The bravery of 1962 war-hero Rifleman Jaswant Singh Rawat is set to be depicted on cinema screens, Amar Ujala has reported.
The movie, which will be released on 18 January, is directed by Avinash Dhyani and has been shot in different parts of Uttarakhand including Chakrata and Forest Research Institute in Dehradun.
Rawat, who was born in Baryun village in Pauri District of Uttarakhand, was martyred in the 1962 Sino-Indian war. He, along with his two fellow soldiers of the Fourth Battalion of Garhwal Rifles, fought valiantly to defend the Nuranang bridge in Arunachal Pradesh. As per the report, more than 300 Chinese troops were killed in the whole operation at Nuranang.
He was posthumously awarded Mahavir Chakra by the Indian government for the immense courage shown in the battlefield. His sacrifice was honoured by building a memorial at the post where he fought the Chinese army. The post was later named Jaswantgarh in his honour.
The fallen soldier has many legends associated with him. According to the local lore, Rawat, with the help of two local girls, continued fighting the Chinese, single-handedly, for 72 hours. At the end of the third day, Chinese captured one of the girls and killed the other but failed to capture Jaswant Singh, who then shot himself.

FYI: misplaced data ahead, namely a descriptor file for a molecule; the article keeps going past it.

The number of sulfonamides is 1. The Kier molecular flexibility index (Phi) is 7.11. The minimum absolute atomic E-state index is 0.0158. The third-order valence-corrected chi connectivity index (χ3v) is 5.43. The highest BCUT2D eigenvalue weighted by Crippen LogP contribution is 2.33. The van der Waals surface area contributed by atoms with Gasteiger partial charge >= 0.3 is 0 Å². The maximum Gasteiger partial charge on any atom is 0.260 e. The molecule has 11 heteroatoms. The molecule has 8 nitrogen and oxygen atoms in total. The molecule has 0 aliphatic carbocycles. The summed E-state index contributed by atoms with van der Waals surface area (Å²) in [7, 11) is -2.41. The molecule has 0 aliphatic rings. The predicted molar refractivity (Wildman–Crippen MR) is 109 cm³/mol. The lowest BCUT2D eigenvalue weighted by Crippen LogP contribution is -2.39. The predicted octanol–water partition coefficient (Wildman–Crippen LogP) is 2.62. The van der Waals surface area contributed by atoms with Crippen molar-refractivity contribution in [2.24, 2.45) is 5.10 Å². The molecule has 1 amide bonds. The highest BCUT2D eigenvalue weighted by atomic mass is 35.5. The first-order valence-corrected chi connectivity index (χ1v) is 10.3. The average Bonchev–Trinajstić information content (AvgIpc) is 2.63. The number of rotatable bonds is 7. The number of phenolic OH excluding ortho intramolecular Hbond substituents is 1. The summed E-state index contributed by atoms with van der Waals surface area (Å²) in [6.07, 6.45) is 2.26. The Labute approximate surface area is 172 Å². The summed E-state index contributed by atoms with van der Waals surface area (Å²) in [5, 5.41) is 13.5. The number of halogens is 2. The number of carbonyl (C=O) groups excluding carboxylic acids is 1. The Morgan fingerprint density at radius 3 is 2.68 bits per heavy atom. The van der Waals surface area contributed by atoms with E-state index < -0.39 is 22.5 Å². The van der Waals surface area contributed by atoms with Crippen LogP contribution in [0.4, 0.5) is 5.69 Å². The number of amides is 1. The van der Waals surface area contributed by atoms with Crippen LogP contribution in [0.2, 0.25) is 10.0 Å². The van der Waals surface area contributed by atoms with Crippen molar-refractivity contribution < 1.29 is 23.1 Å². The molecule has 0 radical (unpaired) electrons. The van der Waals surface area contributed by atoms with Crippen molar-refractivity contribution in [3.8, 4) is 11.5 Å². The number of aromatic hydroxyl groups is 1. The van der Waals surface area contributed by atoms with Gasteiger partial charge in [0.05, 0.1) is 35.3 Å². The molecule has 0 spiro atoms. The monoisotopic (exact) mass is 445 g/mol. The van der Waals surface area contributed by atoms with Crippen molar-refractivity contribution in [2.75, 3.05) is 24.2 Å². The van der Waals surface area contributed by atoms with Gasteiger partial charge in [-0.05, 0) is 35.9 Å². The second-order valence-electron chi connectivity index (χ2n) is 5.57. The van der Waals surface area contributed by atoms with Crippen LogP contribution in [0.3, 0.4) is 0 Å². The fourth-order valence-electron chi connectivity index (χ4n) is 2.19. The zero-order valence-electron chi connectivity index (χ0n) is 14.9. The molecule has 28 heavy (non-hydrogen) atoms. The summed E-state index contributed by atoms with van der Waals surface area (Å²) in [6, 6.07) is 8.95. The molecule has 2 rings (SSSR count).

He is still considered to be part of the forces and he continues to receive promotions. Several other stories also surround the valiant soldier. Some believe that even after death, Rawat still continues to man the Indo-China border.
As you are no doubt aware, Swarajya is a media product that is directly dependent on support from its readers in the form of subscriptions. We do not have the muscle and backing of a large media conglomerate nor are we playing for the large advertisement sweep-stake.
Our business model is you and your subscription. And in challenging times like these, we need your support now more than ever.
We deliver over 10 - 15 high quality articles with expert insights and views. From 7AM in the morning to 10PM late night we operate to ensure you, the reader, get to see what is just right.
Becoming a Patron or a subscriber for as little as Rs 1200/year is the best way you can support our efforts.